Backbencher of 2009
Jonathan Isaby's pick: My choice for backbencher of the year goes to the independent-minded free-thinking Conservative backbencher who took a bold, brave, yet thoroughly correct stand in tabling an historic Commons motion in May this year:
"That this House has no confidence in Mr Speaker and calls for him to step down; notes that Mr Speaker has failed to provide leadership in matters relating to hon. Members' expenses; believes that a new Speaker urgently needs to be elected by secret ballot..."
Through that simple motion - allied with his outspoken musings on his blog and in the media on the matter - Douglas Carswell played a pivotal role in causing the resignation of the much discredited Michael Martin, the first Speaker to be forced from office for over 300 years. For that alone he deserves this accolade.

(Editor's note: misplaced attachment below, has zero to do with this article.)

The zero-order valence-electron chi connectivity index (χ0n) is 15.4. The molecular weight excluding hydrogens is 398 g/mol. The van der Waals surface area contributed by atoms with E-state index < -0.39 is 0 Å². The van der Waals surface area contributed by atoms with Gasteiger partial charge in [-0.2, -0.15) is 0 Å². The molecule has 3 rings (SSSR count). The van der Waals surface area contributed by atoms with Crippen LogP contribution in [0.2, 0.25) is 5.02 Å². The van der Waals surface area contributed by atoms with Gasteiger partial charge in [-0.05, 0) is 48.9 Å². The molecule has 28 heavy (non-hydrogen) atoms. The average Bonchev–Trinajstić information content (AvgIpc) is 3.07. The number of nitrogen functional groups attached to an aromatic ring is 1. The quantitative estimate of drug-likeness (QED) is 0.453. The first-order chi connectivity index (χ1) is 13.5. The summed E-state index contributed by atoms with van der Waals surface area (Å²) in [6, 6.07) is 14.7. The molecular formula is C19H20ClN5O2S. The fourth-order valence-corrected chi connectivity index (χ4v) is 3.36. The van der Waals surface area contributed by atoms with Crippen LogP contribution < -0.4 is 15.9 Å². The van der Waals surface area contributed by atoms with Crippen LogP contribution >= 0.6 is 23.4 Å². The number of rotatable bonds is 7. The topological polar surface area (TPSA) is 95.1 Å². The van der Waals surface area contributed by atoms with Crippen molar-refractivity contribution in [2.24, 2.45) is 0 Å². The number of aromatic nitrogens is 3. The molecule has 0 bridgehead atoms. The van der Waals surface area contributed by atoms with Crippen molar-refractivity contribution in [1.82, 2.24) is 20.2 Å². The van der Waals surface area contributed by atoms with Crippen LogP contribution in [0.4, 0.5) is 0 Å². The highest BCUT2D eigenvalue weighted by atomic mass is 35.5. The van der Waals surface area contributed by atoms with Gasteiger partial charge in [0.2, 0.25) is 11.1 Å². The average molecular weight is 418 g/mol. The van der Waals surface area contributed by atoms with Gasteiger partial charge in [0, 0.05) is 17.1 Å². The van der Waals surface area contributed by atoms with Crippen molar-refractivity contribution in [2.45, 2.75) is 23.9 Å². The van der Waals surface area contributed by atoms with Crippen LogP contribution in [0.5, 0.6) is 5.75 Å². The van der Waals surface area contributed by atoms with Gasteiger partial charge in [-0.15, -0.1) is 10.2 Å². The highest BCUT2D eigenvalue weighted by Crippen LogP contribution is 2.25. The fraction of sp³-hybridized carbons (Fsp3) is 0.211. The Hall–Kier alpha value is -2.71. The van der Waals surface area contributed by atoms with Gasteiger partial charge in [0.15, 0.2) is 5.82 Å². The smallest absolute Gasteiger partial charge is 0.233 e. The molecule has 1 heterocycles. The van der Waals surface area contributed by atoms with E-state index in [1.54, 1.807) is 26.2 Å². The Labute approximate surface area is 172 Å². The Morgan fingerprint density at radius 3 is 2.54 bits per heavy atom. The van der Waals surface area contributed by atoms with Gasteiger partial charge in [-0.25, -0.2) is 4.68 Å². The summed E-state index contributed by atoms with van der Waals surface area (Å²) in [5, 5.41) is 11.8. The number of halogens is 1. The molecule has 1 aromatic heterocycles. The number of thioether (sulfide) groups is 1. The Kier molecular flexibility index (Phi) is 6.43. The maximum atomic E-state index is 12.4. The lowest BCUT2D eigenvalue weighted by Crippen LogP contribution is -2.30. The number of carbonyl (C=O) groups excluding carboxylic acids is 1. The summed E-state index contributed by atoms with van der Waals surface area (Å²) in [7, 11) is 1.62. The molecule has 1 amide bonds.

Tim Montgomerie's pick: I'm picking a big beast backbencher from the Lords, former Chancellor Nigel Lawson. Like Peter Lilley, in the debate on climate change Lord Lawson has been a brave and persuasive advocate of a strategy of technological adaptation rather than avoidance. His position was set out in his important book, An Appeal to Reason: A Cool Look at Global Warming. In the aftermath of Copenhagen's failure his new think tank - The Global Warming Policy Forum - proposed a 'Plan B' that would revisit climate change science, end UK unilateralism on emissions and would pursue policies that would enrich rather than handicap the developing world. The famously unassailable Chancellor may have been wrong about the ERM but he's on the money on climate change.